I worry that the new bits are going to be too brilliant, because then this thing which was ours will be lost to us in a sea of tourists. And yet, I know that if people don’t come to see the marvellous works which they’re doing, then it could all be lost forever. I can’t have it both ways. I feel that I should just keep my mouth shut and accept that I will always love a day out with my family at Beamish.
Recently Beamish has begun to remind me of a sandbox video game; there are always unexpected bits to unlock. At the steam works, beyond the train station – it only looks like a backdrop for the action of the game, but it is real. Through a door, around a corner, away from the activity of the fairground is a small room, looking on to a set of trains. A rather old video loops endlessly to itself.
When we get to the wagon way we do what we came here to do: we knew that it was closed for the day, but that the toilets would still be open. Then we noticed another door we had never walked through before. Behind it, banked high up the chimney was a fearsome coal fire, keeping the cold at bay. Beyond that lies a room where the rolling stock resides, strewn with Latin slogan. Dark heat.
A doorway at the colliery leads to an odd parade: a row of machinery of various kinds sits, awaiting who knows what. It collects dust from who knows where, and holds the smell of a lifetime of coal fires about its every pore. We walk, mute, through the scene, in appreciation of the fact that these machines all have homes; unsure how it fits in to the living heart of a purportedly working town.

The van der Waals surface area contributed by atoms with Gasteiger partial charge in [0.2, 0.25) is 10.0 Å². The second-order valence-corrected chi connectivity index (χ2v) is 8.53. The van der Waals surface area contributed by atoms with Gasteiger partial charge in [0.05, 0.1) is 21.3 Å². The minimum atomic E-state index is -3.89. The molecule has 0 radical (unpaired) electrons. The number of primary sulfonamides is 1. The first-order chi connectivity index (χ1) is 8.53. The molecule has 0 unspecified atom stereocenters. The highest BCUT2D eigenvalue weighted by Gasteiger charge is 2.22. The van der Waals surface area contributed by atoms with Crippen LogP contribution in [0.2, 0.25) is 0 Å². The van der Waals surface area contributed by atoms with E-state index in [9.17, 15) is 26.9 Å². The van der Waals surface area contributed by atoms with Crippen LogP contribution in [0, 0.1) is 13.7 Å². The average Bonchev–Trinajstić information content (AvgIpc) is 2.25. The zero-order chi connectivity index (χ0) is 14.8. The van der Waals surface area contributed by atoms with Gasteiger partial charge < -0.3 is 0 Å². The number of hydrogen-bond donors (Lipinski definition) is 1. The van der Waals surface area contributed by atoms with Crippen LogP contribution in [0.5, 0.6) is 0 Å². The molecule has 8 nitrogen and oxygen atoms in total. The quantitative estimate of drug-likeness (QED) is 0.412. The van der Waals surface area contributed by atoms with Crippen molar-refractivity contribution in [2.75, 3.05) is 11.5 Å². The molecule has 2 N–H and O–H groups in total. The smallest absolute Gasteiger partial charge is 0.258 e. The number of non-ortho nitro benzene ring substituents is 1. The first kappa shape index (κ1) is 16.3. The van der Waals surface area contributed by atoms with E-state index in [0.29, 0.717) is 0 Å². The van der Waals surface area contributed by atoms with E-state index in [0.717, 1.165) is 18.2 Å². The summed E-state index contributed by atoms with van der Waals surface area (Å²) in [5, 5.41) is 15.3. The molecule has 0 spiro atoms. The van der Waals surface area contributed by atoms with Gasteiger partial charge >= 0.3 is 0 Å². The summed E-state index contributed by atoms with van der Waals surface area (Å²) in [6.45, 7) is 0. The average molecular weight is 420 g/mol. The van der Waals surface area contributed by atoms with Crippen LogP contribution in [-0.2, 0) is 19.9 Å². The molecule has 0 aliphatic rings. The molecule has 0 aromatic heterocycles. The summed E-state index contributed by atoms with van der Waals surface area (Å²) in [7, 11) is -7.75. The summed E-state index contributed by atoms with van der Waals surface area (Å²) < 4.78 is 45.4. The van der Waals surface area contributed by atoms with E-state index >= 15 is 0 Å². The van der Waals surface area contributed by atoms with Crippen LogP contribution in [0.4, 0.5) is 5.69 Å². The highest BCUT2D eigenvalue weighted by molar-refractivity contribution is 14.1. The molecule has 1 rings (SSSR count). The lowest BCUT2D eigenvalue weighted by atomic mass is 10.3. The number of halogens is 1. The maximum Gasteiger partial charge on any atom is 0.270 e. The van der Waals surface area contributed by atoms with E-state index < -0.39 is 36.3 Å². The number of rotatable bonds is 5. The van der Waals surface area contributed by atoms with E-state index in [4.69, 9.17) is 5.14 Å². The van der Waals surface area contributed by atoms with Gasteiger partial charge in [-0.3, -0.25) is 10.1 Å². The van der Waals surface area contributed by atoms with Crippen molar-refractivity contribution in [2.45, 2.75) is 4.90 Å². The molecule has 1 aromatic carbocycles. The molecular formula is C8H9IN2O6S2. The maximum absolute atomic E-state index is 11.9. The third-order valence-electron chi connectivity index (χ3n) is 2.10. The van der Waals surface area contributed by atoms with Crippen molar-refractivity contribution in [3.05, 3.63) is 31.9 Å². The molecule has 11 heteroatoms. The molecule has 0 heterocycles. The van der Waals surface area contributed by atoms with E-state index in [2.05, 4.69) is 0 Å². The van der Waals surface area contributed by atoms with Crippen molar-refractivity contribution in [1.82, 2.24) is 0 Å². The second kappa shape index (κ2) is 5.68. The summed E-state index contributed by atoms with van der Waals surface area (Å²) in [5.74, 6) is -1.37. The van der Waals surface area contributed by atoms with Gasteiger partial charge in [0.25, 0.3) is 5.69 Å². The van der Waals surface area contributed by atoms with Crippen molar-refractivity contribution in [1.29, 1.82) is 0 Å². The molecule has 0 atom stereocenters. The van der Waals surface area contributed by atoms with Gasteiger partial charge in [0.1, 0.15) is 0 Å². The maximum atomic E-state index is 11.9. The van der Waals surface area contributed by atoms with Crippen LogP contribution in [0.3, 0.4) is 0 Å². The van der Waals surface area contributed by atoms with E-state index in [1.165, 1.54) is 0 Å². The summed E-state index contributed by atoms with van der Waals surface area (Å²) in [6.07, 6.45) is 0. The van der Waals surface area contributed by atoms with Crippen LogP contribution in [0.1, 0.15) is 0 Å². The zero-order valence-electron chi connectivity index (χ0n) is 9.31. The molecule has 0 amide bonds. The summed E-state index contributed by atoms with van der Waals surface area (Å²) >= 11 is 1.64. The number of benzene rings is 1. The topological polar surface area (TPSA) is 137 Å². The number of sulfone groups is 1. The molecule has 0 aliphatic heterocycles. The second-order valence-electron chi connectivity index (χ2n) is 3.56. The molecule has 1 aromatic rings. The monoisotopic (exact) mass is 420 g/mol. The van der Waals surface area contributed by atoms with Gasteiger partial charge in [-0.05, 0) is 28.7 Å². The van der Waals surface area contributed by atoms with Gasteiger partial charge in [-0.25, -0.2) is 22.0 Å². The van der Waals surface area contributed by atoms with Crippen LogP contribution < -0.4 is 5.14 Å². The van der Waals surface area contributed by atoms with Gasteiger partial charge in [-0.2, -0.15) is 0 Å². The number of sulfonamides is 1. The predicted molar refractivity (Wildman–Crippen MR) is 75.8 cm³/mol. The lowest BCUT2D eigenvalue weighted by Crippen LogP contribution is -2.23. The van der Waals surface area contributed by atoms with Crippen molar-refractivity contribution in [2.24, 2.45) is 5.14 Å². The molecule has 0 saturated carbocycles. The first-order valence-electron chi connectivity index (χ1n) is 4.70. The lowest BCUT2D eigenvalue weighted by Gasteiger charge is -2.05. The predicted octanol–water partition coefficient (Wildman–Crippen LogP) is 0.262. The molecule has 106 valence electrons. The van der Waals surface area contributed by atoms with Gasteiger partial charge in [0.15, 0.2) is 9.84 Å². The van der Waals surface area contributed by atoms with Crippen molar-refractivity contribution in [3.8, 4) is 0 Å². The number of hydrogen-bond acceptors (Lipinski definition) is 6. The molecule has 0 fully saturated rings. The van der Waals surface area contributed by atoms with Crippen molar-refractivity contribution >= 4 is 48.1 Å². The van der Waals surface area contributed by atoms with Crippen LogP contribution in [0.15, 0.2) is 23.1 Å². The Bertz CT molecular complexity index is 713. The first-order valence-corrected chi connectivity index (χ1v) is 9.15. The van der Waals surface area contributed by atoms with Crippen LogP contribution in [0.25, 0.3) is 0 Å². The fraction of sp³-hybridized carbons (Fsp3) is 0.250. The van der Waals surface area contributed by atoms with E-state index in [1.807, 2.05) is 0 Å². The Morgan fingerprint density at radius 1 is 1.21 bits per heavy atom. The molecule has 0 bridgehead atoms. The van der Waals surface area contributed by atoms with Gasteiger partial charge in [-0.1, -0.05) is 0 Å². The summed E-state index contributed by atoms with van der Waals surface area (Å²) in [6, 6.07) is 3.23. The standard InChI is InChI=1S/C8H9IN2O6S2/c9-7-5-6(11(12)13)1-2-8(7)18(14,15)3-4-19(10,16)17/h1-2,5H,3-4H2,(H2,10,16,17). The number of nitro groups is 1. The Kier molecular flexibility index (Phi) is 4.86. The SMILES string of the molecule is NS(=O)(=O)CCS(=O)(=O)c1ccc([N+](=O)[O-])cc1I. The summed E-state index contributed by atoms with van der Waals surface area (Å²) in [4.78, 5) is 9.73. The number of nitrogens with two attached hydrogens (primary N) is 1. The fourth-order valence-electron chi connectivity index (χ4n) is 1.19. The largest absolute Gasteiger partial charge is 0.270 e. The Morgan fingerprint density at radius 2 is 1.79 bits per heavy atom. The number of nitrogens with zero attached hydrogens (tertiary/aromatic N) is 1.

Some people clearly go just to Beamish to walk their pets. That, to the mind of someone who has to spend a good forty-five minutes getting there, is an untold luxury. You see, if you go to Beamish once, you can go back again and again for a full year. A lot of places are doing this, and I really like it. Yes it means higher initial costs, but going back to an attraction again and again is hugely fulfilling.
Everywhere you go on the colossal Beamish site you can hear the clang of metal on metal. Not the late industry which once ruled these valleys: they’re as dead where I live as they are here. The sound is that of the school yard, of parents and kids alike trying to keep a ring of steel moving with a rod. It is fiendishly difficult, but its noise carries through the museum, along with peals of laughter.
The line is longer than I have ever seen it before, but I know that it will be worth it. It is always worth it, and I know it. I look in disbelief at the sign telling us that it will be an hour before we are at the head of the queue, but my partner hides her head in her coat. We creep forward slowly. The smell greets us first, taunting as we wait for it: Truly the finest fish and chips in the North East of England.